Phonics and whole language are two approaches to early reading instruction stemming from different assumptions and cultural values. In the 1980s and 1990s, a “reading war” raged between advocates of each approach. Although policy makers currently favor phonics, whole language advocates have not conceded defeat.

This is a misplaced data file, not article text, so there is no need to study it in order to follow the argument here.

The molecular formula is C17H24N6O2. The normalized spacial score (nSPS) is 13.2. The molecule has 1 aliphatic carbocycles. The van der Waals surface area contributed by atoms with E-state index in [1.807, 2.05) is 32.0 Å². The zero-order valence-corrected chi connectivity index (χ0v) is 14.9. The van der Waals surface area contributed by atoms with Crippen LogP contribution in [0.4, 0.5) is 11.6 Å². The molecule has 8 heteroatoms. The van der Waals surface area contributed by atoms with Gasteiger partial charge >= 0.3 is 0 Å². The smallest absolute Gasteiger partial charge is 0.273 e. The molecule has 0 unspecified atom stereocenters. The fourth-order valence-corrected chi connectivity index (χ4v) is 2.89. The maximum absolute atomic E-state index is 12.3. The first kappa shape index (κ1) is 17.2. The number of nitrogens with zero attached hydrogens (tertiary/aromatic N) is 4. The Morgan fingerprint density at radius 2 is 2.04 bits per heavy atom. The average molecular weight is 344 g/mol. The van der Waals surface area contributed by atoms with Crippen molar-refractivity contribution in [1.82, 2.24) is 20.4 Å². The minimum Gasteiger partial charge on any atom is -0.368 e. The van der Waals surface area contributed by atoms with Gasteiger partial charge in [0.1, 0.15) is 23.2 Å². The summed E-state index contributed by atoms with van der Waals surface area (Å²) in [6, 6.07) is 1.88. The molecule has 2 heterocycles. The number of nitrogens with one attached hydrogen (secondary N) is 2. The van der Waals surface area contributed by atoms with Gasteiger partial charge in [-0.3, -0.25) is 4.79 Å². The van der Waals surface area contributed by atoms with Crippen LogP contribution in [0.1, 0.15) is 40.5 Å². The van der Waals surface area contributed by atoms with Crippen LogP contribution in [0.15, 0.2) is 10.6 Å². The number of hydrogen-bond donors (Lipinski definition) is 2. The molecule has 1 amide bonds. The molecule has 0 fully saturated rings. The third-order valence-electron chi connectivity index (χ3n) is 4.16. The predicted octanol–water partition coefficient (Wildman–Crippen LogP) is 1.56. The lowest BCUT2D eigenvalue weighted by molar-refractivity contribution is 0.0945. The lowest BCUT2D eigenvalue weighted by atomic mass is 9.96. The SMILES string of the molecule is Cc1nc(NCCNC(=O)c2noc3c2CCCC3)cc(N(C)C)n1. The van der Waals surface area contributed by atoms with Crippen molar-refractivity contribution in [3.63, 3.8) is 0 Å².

The whole language movement began in the United States in the early 1970s, championed by Kenneth Goodman and Frank Smith. Based on the assumption that learning to read is a natural process, like learning to talk, whole language advocates argue that children immersed in personally meaningful literacy activities will figure out for themselves how to read and spell. They encourage children to use context clues to guess at unknown words and to invent the spellings of words they can't spell. Skills ...

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